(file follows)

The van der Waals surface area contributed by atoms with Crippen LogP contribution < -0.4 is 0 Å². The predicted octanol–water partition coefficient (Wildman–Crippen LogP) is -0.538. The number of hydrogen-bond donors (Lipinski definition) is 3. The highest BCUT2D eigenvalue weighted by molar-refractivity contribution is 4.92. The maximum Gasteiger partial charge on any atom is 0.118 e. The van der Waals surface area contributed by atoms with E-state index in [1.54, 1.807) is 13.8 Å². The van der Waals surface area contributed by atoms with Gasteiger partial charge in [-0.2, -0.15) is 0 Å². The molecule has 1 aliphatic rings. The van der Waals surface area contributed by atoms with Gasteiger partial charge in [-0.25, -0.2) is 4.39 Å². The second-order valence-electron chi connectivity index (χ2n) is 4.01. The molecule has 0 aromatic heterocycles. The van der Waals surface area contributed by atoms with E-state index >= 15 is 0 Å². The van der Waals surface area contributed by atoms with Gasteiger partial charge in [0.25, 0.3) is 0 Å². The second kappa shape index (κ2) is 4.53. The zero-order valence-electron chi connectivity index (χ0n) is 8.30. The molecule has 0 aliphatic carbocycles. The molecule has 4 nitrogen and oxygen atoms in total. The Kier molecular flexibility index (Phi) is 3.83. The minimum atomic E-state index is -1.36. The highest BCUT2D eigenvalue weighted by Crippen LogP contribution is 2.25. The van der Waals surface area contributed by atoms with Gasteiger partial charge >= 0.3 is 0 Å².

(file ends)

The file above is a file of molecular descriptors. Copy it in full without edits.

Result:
The van der Waals surface area contributed by atoms with Crippen LogP contribution < -0.4 is 0 Å². The predicted octanol–water partition coefficient (Wildman–Crippen LogP) is -0.538. The number of hydrogen-bond donors (Lipinski definition) is 3. The highest BCUT2D eigenvalue weighted by molar-refractivity contribution is 4.92. The maximum Gasteiger partial charge on any atom is 0.118 e. The van der Waals surface area contributed by atoms with E-state index in [1.54, 1.807) is 13.8 Å². The van der Waals surface area contributed by atoms with Gasteiger partial charge in [-0.2, -0.15) is 0 Å². The molecule has 1 aliphatic rings. The van der Waals surface area contributed by atoms with Gasteiger partial charge in [-0.25, -0.2) is 4.39 Å². The second-order valence-electron chi connectivity index (χ2n) is 4.01. The molecule has 0 aromatic heterocycles. The van der Waals surface area contributed by atoms with E-state index >= 15 is 0 Å². The van der Waals surface area contributed by atoms with Gasteiger partial charge in [0.25, 0.3) is 0 Å². The second kappa shape index (κ2) is 4.53. The zero-order valence-electron chi connectivity index (χ0n) is 8.30. The molecule has 0 aliphatic carbocycles. The molecule has 4 nitrogen and oxygen atoms in total. The Kier molecular flexibility index (Phi) is 3.83. The minimum atomic E-state index is -1.36. The highest BCUT2D eigenvalue weighted by Crippen LogP contribution is 2.25. The van der Waals surface area contributed by atoms with Gasteiger partial charge >= 0.3 is 0 Å².